WEST ALEXANDRIA — Village Council discussed uses for CARES Act funding, and continued to debate passing controversial nuisance ordinance legislation, during its regular monthly meeting Monday, Sept. 21.
Council held a special meeting Wednesday, Sept. 9 to discuss possible uses for Coronavirus Aid, Relief and Economic Security (CARES) Act funding. The village must earmark approximately $74,000 in funds by Dec. 31 or risk having to return those funds to the county.
Council president Ashley Myers suggested creating a relief fund during the Sept. 9 meeting to help residents pay past-due utility bills incurred during the COVID-19 pandemic and subsequent economic shutdown. This would require setting up an application and approval process, according to Myers and village solicitor Aaron Glasgow, as well as creating a volunteer committee to evaluate applications and disseminate funds.
Council voted unanimously to create a Utility and Housing Relief Fund during last Monday’s meeting, as well as to waive the customary second and third readings (which would have taken place during subsequent monthly meetings) needed to adopt the measure. The fund will be administered by a three-person committee; select residents who are able to show evidence of economic hardship incurred because of Covid-19 will be eligible to receive a maximum of $3,200 per household.
Purchase orders totaling $39,183.34 in CARES-related expenditures were also approved by council, including orders of touchless soap and paper towel dispensers to be installed at facilities including the town hall, fire and EMS departments, and the village sewer plant. The equipment is expected to help limit contact with high-touch surfaces that can help spread the coronavirus.
Also during Monday’s meeting:
Council also approved the second reading of a nuisance ordinance that would threaten landlords in the village with legal repercussions if tenants are repeatedly cited for drug-related offenses. As initially discussed during council’s May 18 meeting, this type of legal measure targets crimes that habitually take place at certain properties. Owners of properties found to be in violation typically face a series of warnings and fines, and can even lose the ability to continue renting the property for a period of time.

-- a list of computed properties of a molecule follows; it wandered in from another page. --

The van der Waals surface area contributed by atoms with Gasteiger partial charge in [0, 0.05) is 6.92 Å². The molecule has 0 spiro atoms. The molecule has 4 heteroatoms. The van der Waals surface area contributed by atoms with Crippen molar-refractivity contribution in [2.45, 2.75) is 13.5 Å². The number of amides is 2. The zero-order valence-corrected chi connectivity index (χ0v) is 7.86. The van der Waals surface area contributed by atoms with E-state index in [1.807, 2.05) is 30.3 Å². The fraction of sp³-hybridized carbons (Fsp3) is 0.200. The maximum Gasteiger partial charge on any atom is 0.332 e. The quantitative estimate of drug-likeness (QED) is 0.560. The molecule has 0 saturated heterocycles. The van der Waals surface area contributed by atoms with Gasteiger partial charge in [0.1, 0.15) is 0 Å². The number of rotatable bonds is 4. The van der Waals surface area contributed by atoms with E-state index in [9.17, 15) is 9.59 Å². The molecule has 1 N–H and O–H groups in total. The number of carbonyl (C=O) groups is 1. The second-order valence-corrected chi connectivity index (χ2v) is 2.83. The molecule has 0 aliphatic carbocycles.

Council previously approved the first reading of the ordinance during its Aug. 17 meeting.
Council president Myers had questions about the ordinance, including whether local police have tried reaching out to landlords less obtrusively in an effort to curb drug-related offenses taking place at their properties. Police Chief Tony Gasper replied that some success had been achieved using those methods, but that police are currently unable to impose any consequences if landlords fail to act.
“Landlords know when something’s going on. The problem here is they don’t care,” Officer Josh Kaczmarek told the council. “Once they realize they’re gonna lose that rent money for a year, they’ll respond. I promise.”
Myers also took issue with the inclusion of barking dog complaints and other noise violations in the ordinance, which mostly consists of drug violations and other more serious crimes, though Gasper insisted that language in the ordinance clearly distinguishes between penalties for criminal violations and others.
Glasgow, meanwhile, pointed out that while the ordinance imposes fines that, if unpaid, could lead to foreclosure on the property, it does not allow the village to evict residents, nor does it force landlords to do so.
Finally, Tom Smith was sworn in as Assistant Fire Chief by Mayor Jeff Hickey at the request of Fire Chief John Glander.
West Alexandria Village Council’s next regularly scheduled meeting will take place Monday, Oct. 19 at 7 p.m. at the village EMS office located at 8 Marty Lane.
Reach Anthony Baker at 937-683-4057 or on Facebook or Instagram @mproperenglish